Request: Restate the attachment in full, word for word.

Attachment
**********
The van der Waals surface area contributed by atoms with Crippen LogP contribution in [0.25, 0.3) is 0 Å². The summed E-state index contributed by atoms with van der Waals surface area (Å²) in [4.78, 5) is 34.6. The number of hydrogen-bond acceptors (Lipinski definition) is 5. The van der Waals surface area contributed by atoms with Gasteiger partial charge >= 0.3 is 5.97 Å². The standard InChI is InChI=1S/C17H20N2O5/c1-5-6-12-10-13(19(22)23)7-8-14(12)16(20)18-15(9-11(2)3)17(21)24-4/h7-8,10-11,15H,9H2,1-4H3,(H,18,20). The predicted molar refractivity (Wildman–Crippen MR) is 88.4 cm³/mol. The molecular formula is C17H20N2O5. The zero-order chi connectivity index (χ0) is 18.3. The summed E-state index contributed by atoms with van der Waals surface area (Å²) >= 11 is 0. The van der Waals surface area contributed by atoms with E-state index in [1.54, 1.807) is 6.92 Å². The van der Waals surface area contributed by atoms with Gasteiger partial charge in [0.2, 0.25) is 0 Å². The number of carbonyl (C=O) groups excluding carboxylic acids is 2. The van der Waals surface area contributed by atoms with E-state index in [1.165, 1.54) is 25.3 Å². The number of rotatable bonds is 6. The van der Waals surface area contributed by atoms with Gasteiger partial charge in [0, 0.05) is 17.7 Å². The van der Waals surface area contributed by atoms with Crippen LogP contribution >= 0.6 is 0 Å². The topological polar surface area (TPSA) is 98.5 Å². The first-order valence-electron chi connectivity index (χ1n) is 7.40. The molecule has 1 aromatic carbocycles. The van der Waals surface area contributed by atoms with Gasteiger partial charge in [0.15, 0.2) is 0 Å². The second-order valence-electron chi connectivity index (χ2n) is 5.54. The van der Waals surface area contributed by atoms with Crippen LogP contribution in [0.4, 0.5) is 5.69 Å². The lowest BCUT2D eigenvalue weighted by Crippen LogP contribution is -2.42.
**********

The van der Waals surface area contributed by atoms with Crippen LogP contribution in [0.25, 0.3) is 0 Å². The summed E-state index contributed by atoms with van der Waals surface area (Å²) in [4.78, 5) is 34.6. The number of hydrogen-bond acceptors (Lipinski definition) is 5. The van der Waals surface area contributed by atoms with Gasteiger partial charge >= 0.3 is 5.97 Å². The standard InChI is InChI=1S/C17H20N2O5/c1-5-6-12-10-13(19(22)23)7-8-14(12)16(20)18-15(9-11(2)3)17(21)24-4/h7-8,10-11,15H,9H2,1-4H3,(H,18,20). The predicted molar refractivity (Wildman–Crippen MR) is 88.4 cm³/mol. The molecular formula is C17H20N2O5. The zero-order chi connectivity index (χ0) is 18.3. The summed E-state index contributed by atoms with van der Waals surface area (Å²) >= 11 is 0. The van der Waals surface area contributed by atoms with E-state index in [1.54, 1.807) is 6.92 Å². The van der Waals surface area contributed by atoms with Gasteiger partial charge in [0.2, 0.25) is 0 Å². The number of carbonyl (C=O) groups excluding carboxylic acids is 2. The van der Waals surface area contributed by atoms with E-state index in [1.165, 1.54) is 25.3 Å². The number of rotatable bonds is 6. The van der Waals surface area contributed by atoms with Gasteiger partial charge in [0, 0.05) is 17.7 Å². The van der Waals surface area contributed by atoms with Crippen LogP contribution >= 0.6 is 0 Å². The topological polar surface area (TPSA) is 98.5 Å². The first-order valence-electron chi connectivity index (χ1n) is 7.40. The molecule has 1 aromatic carbocycles. The van der Waals surface area contributed by atoms with Gasteiger partial charge in [0.15, 0.2) is 0 Å². The second-order valence-electron chi connectivity index (χ2n) is 5.54. The van der Waals surface area contributed by atoms with Crippen LogP contribution in [0.4, 0.5) is 5.69 Å². The lowest BCUT2D eigenvalue weighted by Crippen LogP contribution is -2.42.